Massive West Side powerhouse, designed by Stanford White, continue to operate as steam-generating plant. On December 5, 2017, Landmarks voted to designate the former Interborough Rapid Transit Powerhouse, at 850 Twelfth Avenue, an individual City landmark. The structure, which occupies an entire block along the West Side Highway, dates to 1905 and was designed by McKim, Mead and White’s Stanford White. The monumental generating station was built to power the Interborough Rapid Transit subway system, and was sited on the Hudson to facilitate the delivery of coal by barge. Consolidated Edison acquired the building in 1959, converting it to a steam generating plant. Cone Edison still operates the plant to generate power.
Built for the Interborough Rapid transit Company, an innovative public-private partnership, the plant was built to generate electricity, then a novel way of power a subways system. The structure was conceived of as being monumental, prominent and attractive, fostering civic pride in the accomplishments of the transit system. The building continued to generate power for the subway after the IRT was merged with the BMT and IND systems.
The form of the building was worked out by IRT engineers, and Stanford White was retained to design the exterior. White’s design visually unified the separate boiler house and generating station that composed the plant. White clad the building in granite, brick and terra cotta, with Classical ornamentation drawn from French neoclassical and Neo-Grec architecture.
Staff stated that though the building had undergone alterations, being adapted to meet evolving power needs, and lost its original cornice, it still “retains its classical grandeur.” A 1950s annex is excluded from the designation.
Landmarks first held a hearing on the building’s potential designation in 1979, and again in 1990. At a 2009 hearing, representative of Con Edison spoke in opposition to landmarking, stating that the plant was critical to the City’s steam system, and needed to remain unencumbered by Landmarks’ regulation. Con Edison’s representatives also claimed the building had been heavily altered over time, with much original fabric lost.
Landmarks again picked up the issue in its backlog initiative. At a November 2015 hearing, Con Edison representatives again argued that the landmarking would make its energy production “more difficult and expensive.”
Designation was widely supported by elected officials and preservationist organizations. Research Department staff reported that the Commission had also received hundreds of written communications supporting designation.
When Landmarks convened to vote in 2017, Counsel Mark Silberman advised commissioners that designation would mean the building was the only operating power plant under such oversight in the country. He noted that that the plant was critical component of the City’s infrastructure, and one of the impediments to designation had been the question of how Landmarks would regulate the property as technology and power needs changed. He cautioned that designation would require the commission to “shoulder serious and unique regulatory obligations.” The plant is already governed by multiple City and State regulatory bodies from whom Con Ed must seek approval when making changes.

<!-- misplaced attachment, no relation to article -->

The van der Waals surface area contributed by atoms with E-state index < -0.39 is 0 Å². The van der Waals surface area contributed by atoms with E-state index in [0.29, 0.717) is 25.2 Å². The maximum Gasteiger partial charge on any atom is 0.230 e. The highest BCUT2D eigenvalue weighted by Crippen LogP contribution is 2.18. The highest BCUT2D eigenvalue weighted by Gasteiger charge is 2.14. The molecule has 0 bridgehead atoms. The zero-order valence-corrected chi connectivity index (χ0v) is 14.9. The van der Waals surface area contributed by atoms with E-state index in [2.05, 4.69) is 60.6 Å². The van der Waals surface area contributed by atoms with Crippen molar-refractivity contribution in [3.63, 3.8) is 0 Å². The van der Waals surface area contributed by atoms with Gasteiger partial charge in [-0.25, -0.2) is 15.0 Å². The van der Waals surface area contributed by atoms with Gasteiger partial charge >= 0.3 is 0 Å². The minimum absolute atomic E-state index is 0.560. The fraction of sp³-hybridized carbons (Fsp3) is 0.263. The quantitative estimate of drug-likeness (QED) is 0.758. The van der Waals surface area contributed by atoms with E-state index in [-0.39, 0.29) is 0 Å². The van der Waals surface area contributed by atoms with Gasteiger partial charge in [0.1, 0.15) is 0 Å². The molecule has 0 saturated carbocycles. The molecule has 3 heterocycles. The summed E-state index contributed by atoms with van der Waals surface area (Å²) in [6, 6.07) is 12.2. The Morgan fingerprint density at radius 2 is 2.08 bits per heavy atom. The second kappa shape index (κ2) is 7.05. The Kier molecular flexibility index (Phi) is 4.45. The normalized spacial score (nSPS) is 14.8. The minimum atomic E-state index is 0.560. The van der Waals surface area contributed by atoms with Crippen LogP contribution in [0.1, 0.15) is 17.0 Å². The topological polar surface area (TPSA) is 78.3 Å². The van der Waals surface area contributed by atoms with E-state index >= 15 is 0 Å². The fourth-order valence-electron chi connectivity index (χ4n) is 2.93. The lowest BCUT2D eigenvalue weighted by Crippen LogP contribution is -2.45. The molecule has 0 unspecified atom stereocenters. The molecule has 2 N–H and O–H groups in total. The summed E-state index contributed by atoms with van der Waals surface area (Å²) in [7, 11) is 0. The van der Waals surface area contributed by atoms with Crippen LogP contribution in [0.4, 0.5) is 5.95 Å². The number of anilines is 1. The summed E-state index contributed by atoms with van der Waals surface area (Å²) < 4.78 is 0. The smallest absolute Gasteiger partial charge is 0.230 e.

The designation report includes a “statement of regulatory intent,” acknowledging the realities of technical and regulatory complexity involved in the building’s continued use. Con Edison worked with Landmarks in drafting a master plan addressing foreseeable work.
Commissioner Adi Shamir-Baron called the vote “thrilling,” and compared the building to Berlin’s AEG Turbine Factory, as an iconic industrial “cathedral.” Shamir-Baron commended Chair Meenakshi Srinivasan and the agency’s’ staff for plotting a creative way forward to protect the historic building while enabling the continuation of the plant’s historic use. Commissioner Fred Bland said the designation was a “breathtaking moment” in the Commission’s history, and commented on the “gorgeous wrapper” surrounding an industrial use.
Chair Srinivasan led a unanimous vote for designation. Srinivasan said that an “effective engagement” with Con Edison by Landmarks’ staff had allowed the vote to go forward. She added that the property possessed special meeting not just for its history and architecture, but for its “special meaning” in urban design and planning. Srinivasan noted that the Powerhouse was sited in a rapidly changing area, where residential uses were overtaking traditional manufacturing, and that the designation would ensure that he building’s contribution to the City will be preserved in perpetuity.
LPC: Interborough Rapid Transit Powerhouse, 850 Twelfth Avenue, Manhattan (LP- 2374) (Dec. 5, 2017).
By: Jesse Denno (Jesse is a full-time staff writer at the Center for NYC Law).